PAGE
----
With Superman, it’s clearly not trying to bring out the tears, nor is it trying to change anybody’s life – what it’s simply trying to do is re-tell the story of Superman, to the general mass public again and remind us that superheros such as this, can exist. Okay, maybe not actually exist in real life, but you get my drift. What Donner is aiming at here with Superman is that he is an icon for everything right, powerful and brave about the world we live in and we should be so lucky to have him around, constantly caring for us, saving us from near-death, and grabbing kitties out of trees. He’s the perfect man, if anything, but mostly, he’s the perfect superhero, which is why the casting of the late, great Christopher Reeve, was so pitch perfect from the ground-up, that it’s been nearly impossible to think of somebody else to take his place.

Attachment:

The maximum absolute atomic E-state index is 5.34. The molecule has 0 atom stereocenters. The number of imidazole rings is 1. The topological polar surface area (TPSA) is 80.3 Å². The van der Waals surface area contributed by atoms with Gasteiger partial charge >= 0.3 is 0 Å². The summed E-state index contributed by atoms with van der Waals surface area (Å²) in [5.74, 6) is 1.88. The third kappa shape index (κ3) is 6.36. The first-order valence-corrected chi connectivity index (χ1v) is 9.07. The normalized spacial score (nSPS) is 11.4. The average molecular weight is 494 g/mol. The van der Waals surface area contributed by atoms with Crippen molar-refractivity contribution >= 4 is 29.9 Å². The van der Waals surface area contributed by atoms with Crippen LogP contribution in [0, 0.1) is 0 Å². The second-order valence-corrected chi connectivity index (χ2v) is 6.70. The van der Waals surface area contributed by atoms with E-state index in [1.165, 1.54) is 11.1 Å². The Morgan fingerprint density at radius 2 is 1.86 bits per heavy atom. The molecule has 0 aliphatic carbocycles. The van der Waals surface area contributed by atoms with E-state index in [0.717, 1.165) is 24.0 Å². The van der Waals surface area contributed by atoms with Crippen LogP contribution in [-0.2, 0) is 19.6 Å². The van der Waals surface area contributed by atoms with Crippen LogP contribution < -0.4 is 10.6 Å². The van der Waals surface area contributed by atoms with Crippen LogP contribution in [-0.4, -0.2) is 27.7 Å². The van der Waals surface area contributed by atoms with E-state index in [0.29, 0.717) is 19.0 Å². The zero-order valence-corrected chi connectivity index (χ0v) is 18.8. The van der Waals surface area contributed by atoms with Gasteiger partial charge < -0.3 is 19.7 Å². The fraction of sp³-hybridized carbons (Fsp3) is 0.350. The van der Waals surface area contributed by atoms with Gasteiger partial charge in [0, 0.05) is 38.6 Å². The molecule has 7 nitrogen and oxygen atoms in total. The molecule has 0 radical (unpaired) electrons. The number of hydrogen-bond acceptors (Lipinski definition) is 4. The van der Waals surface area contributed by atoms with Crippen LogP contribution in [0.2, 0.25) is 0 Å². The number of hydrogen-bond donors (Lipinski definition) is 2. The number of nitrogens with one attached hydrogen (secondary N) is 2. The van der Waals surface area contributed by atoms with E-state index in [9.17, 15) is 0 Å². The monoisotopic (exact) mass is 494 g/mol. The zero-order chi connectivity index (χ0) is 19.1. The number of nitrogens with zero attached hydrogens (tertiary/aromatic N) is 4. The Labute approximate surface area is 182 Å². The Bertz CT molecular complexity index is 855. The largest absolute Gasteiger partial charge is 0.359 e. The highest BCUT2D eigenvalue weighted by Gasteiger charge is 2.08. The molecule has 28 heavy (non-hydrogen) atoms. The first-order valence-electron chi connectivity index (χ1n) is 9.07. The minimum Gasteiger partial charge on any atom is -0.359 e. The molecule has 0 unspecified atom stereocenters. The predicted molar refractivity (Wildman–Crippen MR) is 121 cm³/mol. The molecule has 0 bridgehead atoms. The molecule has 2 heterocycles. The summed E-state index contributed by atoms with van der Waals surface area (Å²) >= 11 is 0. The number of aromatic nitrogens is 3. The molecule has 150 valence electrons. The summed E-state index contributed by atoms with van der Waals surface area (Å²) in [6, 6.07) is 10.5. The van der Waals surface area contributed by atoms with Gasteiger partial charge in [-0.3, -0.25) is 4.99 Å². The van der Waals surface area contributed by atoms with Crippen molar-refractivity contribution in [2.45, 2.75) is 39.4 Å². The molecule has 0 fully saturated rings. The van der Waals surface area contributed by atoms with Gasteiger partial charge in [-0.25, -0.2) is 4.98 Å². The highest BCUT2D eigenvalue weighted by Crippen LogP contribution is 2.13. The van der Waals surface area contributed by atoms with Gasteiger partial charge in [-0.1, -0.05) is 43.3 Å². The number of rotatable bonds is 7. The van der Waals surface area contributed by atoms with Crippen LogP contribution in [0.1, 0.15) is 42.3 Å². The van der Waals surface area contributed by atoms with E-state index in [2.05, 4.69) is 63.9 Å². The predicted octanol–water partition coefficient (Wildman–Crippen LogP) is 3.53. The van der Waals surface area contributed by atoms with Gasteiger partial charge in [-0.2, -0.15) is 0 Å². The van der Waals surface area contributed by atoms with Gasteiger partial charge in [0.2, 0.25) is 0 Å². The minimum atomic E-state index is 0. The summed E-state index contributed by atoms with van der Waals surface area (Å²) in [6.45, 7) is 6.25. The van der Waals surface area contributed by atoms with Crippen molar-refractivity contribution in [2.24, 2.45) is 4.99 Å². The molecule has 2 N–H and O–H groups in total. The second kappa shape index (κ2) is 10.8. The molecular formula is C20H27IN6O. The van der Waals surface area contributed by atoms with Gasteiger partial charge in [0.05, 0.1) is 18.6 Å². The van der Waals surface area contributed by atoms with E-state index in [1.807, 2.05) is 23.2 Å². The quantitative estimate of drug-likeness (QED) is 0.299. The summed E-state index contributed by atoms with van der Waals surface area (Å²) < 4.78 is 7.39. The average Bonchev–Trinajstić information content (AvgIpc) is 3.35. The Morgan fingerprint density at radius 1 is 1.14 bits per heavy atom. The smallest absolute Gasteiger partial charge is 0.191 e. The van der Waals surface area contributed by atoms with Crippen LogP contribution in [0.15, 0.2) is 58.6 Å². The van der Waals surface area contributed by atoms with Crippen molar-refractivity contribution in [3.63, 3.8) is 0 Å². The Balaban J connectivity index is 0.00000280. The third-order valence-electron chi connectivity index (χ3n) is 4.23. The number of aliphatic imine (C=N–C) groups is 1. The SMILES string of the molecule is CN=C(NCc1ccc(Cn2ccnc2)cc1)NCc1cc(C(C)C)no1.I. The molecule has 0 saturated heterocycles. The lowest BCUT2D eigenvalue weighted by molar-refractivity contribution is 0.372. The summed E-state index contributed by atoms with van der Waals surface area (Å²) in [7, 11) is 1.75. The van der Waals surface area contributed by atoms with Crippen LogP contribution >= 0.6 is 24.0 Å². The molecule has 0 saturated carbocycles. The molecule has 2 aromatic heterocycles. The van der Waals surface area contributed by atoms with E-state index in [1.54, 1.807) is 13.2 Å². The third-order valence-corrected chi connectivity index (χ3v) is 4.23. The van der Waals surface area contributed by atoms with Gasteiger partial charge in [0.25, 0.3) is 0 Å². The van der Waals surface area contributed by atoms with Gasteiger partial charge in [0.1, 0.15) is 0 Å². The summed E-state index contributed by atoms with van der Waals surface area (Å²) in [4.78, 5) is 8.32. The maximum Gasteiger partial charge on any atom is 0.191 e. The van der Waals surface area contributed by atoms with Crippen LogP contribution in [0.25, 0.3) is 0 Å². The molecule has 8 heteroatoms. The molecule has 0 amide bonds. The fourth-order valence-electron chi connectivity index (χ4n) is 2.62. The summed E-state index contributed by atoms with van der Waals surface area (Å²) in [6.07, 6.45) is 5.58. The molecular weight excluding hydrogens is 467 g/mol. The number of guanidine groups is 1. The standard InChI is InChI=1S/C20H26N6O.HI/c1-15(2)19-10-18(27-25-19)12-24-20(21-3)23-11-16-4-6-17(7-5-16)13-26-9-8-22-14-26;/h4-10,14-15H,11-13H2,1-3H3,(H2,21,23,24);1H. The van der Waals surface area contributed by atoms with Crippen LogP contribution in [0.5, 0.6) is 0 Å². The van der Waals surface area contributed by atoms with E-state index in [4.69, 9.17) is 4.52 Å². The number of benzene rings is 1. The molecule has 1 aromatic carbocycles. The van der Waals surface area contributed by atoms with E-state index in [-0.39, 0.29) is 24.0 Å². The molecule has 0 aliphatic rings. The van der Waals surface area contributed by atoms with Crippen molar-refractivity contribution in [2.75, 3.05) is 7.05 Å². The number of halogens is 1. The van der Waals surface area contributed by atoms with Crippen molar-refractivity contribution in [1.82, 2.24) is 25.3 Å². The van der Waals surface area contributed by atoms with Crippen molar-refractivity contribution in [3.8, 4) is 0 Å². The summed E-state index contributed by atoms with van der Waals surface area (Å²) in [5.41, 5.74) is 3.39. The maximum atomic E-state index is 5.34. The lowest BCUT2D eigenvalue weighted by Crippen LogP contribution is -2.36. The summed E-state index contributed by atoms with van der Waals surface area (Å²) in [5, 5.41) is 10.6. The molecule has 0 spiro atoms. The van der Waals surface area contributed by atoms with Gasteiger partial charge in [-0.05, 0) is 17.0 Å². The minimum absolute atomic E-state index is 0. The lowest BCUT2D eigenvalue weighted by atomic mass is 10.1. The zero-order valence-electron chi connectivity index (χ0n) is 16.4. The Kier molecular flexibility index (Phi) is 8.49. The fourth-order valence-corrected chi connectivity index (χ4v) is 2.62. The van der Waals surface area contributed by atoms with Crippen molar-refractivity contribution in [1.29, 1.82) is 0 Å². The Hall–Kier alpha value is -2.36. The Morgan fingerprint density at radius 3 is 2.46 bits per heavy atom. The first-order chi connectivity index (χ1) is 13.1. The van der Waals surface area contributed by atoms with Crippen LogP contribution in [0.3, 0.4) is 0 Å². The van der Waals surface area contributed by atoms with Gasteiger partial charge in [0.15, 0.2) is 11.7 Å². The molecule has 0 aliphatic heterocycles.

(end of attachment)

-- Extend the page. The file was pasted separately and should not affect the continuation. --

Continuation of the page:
Sure, guys like Henry Cavill and Brandon Routh look an awful lot like Reeve, but it’s less about the good looks that made Reeve such a great Superman; there was this certain balance between earnestness and bravery, without ever seeming naive, that Reeve handled so well. He could, on one hand, be the most charming man alive, while on the other hand, he could also be the one guy you’d trust to kick the hell out of some evil-doer because they stole your purse. Even when Reeve puts on the glasses and becomes Clark Kent, there’s still a certain amount of charm to the way in how he heightens all of his character’s nerdy aspects and traits.

Marlon's probably very upset that the baby may not be "method".